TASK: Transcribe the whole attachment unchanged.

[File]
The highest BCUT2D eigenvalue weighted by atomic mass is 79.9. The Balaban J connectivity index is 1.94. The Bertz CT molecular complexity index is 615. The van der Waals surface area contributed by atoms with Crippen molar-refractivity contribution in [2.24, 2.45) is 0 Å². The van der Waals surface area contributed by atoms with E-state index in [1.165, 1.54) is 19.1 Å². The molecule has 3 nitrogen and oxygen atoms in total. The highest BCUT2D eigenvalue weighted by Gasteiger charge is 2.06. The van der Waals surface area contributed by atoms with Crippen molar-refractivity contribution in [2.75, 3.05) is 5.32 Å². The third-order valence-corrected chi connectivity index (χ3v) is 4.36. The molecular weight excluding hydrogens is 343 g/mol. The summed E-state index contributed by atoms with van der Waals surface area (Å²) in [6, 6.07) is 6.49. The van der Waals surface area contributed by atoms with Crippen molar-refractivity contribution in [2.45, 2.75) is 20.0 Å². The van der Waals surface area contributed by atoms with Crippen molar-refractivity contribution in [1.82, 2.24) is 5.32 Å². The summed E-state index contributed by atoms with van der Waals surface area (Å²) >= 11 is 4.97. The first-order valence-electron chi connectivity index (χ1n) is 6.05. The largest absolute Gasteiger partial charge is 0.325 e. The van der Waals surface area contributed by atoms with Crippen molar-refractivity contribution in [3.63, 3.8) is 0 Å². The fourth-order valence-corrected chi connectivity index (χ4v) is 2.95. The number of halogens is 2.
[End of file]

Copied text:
The highest BCUT2D eigenvalue weighted by atomic mass is 79.9. The Balaban J connectivity index is 1.94. The Bertz CT molecular complexity index is 615. The van der Waals surface area contributed by atoms with Crippen molar-refractivity contribution in [2.24, 2.45) is 0 Å². The van der Waals surface area contributed by atoms with E-state index in [1.165, 1.54) is 19.1 Å². The molecule has 3 nitrogen and oxygen atoms in total. The highest BCUT2D eigenvalue weighted by Gasteiger charge is 2.06. The van der Waals surface area contributed by atoms with Crippen molar-refractivity contribution in [2.75, 3.05) is 5.32 Å². The third-order valence-corrected chi connectivity index (χ3v) is 4.36. The molecular weight excluding hydrogens is 343 g/mol. The summed E-state index contributed by atoms with van der Waals surface area (Å²) in [6, 6.07) is 6.49. The van der Waals surface area contributed by atoms with Crippen molar-refractivity contribution in [2.45, 2.75) is 20.0 Å². The van der Waals surface area contributed by atoms with Crippen molar-refractivity contribution in [1.82, 2.24) is 5.32 Å². The summed E-state index contributed by atoms with van der Waals surface area (Å²) >= 11 is 4.97. The first-order valence-electron chi connectivity index (χ1n) is 6.05. The largest absolute Gasteiger partial charge is 0.325 e. The van der Waals surface area contributed by atoms with Crippen molar-refractivity contribution in [3.63, 3.8) is 0 Å². The fourth-order valence-corrected chi connectivity index (χ4v) is 2.95. The number of halogens is 2.